What is Self Esteem Therapy?

Self-esteem – sometimes called self worth – is the degree to which we feel confident about our outward appearance, our intelligence, personality or the ability to introspectively respect oneself. There are many causes for low self-esteem, from abuse, to bullying or even mental health conditions such as anxiety or depression. There isn’t one cause for low self esteem, so there isn’t one solution to the problem that is right for everyone.

While positive reinforcement during the developing years is the strongest marker for positive self worth later on in life, it’s not possible to go back and reproduce the years in which each of us were developing. As such, a combination of therapies and prescription drugs is often the best course of action, but only your therapist will know the correct way to treat this condition in your specific circumstance.

Counseling For Low Self Esteem

Self Esteem Therapy
What is Low Self Esteem?
The following symptoms are great candidates for self esteem therapy:

  • A feeling of worthlessness or that your life is meaningless
  • Feeling unloved or generally unwanted
  • Being overwhelmed with negative thoughts, emotions or fear
  • Being drawn to destructive relationships both romantic and platonic
  • Distorted view of self and others
  • Feeling incompetent or otherwise unrealistic about your abilities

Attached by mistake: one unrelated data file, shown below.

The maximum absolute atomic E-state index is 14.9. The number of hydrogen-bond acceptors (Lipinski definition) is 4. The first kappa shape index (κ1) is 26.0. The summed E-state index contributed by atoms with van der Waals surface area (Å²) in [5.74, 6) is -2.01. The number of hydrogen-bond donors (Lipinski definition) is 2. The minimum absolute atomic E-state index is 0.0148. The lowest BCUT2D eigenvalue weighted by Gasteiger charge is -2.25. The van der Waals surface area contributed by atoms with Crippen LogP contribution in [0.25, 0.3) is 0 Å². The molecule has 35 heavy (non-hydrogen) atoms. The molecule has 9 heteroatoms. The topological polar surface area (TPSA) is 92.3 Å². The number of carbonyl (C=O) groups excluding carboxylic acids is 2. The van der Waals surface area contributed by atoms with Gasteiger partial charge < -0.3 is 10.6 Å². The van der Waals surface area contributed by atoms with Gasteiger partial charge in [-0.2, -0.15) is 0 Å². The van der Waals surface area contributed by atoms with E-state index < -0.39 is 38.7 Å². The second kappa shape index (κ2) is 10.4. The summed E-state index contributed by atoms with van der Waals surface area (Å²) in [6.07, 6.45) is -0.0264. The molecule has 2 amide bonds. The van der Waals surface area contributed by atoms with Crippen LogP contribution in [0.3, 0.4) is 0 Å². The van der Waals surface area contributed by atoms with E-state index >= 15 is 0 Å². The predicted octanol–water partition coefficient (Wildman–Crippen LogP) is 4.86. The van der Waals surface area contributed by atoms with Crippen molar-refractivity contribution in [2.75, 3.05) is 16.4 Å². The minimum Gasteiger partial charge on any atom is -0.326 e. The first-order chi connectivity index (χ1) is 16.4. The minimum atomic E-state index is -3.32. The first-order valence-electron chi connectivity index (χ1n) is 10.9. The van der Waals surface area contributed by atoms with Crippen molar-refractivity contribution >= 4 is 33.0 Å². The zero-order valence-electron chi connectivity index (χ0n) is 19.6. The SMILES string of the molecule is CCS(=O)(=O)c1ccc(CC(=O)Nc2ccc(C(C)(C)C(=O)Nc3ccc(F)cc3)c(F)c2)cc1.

Methods Used in Self Esteem Therapy

Since many have been struggling with self-esteem issues from early childhood until the present, it’s often necessary to seek therapy for this condition as it’s one that most people aren’t often able to treat on their own, and left untreated, this could lead to serious mental health issues and even self-harm.

Having a supportive and caring therapist to guide you to a more realistic sense of self, as well as to outline the positives to focus on is key in helping to overcome the grip that low self worth, or self esteem can have on a person.

The therapy to treat these sorts of self worth issues is often coined “person-centered” or “person-centric,” meaning that you work from the inside out. This form of cognitive behavioral therapy is intended to monitor negative self-belief, doubt and anxiety pertaining to overall sense of self-esteem in order to help you to deal with the feelings and recognize the causes.

Once you recognize things that trigger low self esteem, such as the way you look in a bathing suit, or how you feel when walking by large groups of people that you always had assumed were talking about you, you can begin to reassure yourself that your limits are self imposed that the trapped feeling that most with self esteem issues regularly faced can be overcome with a simple pause to evaluate the situation, and some positive thought. Taking a new and objective view of oneself, and the situation you’re in is the key to overcome the powerful psycho-dynamic that is low self-esteem.